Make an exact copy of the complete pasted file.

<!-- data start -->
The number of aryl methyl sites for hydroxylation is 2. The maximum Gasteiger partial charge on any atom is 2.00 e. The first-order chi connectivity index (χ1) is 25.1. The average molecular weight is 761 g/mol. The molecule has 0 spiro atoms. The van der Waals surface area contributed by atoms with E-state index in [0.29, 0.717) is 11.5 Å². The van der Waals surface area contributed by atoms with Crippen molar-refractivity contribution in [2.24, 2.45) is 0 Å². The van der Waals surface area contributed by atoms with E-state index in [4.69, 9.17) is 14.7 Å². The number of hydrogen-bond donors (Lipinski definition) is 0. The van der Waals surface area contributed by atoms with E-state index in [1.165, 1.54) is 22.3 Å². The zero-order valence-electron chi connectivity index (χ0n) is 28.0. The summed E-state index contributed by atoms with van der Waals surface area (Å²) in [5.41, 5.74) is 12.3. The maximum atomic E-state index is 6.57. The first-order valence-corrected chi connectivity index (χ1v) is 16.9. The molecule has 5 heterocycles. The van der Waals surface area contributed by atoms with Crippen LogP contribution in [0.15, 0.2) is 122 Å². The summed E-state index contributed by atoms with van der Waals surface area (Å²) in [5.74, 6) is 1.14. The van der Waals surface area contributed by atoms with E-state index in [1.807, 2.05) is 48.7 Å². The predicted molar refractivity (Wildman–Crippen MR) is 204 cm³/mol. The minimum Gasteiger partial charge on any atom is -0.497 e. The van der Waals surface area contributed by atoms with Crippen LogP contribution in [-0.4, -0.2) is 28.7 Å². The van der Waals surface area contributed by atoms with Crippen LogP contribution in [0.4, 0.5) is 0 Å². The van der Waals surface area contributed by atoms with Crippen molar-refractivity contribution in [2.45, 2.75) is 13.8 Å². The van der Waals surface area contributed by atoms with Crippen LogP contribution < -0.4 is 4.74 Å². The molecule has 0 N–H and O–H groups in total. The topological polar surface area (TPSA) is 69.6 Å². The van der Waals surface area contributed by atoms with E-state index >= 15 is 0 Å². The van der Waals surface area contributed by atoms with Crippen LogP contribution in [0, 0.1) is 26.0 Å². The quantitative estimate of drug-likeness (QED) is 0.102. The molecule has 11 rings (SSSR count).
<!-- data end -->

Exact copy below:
The number of aryl methyl sites for hydroxylation is 2. The maximum Gasteiger partial charge on any atom is 2.00 e. The first-order chi connectivity index (χ1) is 25.1. The average molecular weight is 761 g/mol. The molecule has 0 spiro atoms. The van der Waals surface area contributed by atoms with E-state index in [0.29, 0.717) is 11.5 Å². The van der Waals surface area contributed by atoms with Crippen molar-refractivity contribution in [2.24, 2.45) is 0 Å². The van der Waals surface area contributed by atoms with E-state index in [4.69, 9.17) is 14.7 Å². The number of hydrogen-bond donors (Lipinski definition) is 0. The van der Waals surface area contributed by atoms with E-state index in [1.165, 1.54) is 22.3 Å². The zero-order valence-electron chi connectivity index (χ0n) is 28.0. The summed E-state index contributed by atoms with van der Waals surface area (Å²) in [5.41, 5.74) is 12.3. The maximum atomic E-state index is 6.57. The first-order valence-corrected chi connectivity index (χ1v) is 16.9. The molecule has 5 heterocycles. The van der Waals surface area contributed by atoms with Crippen LogP contribution in [0.15, 0.2) is 122 Å². The summed E-state index contributed by atoms with van der Waals surface area (Å²) in [5.74, 6) is 1.14. The van der Waals surface area contributed by atoms with E-state index in [1.807, 2.05) is 48.7 Å². The predicted molar refractivity (Wildman–Crippen MR) is 204 cm³/mol. The minimum Gasteiger partial charge on any atom is -0.497 e. The van der Waals surface area contributed by atoms with Crippen LogP contribution in [-0.4, -0.2) is 28.7 Å². The van der Waals surface area contributed by atoms with Crippen LogP contribution in [0.4, 0.5) is 0 Å². The van der Waals surface area contributed by atoms with Crippen molar-refractivity contribution in [2.45, 2.75) is 13.8 Å². The van der Waals surface area contributed by atoms with Crippen LogP contribution < -0.4 is 4.74 Å². The molecule has 0 N–H and O–H groups in total. The topological polar surface area (TPSA) is 69.6 Å². The van der Waals surface area contributed by atoms with E-state index >= 15 is 0 Å². The van der Waals surface area contributed by atoms with Crippen LogP contribution in [0, 0.1) is 26.0 Å². The quantitative estimate of drug-likeness (QED) is 0.102. The molecule has 11 rings (SSSR count).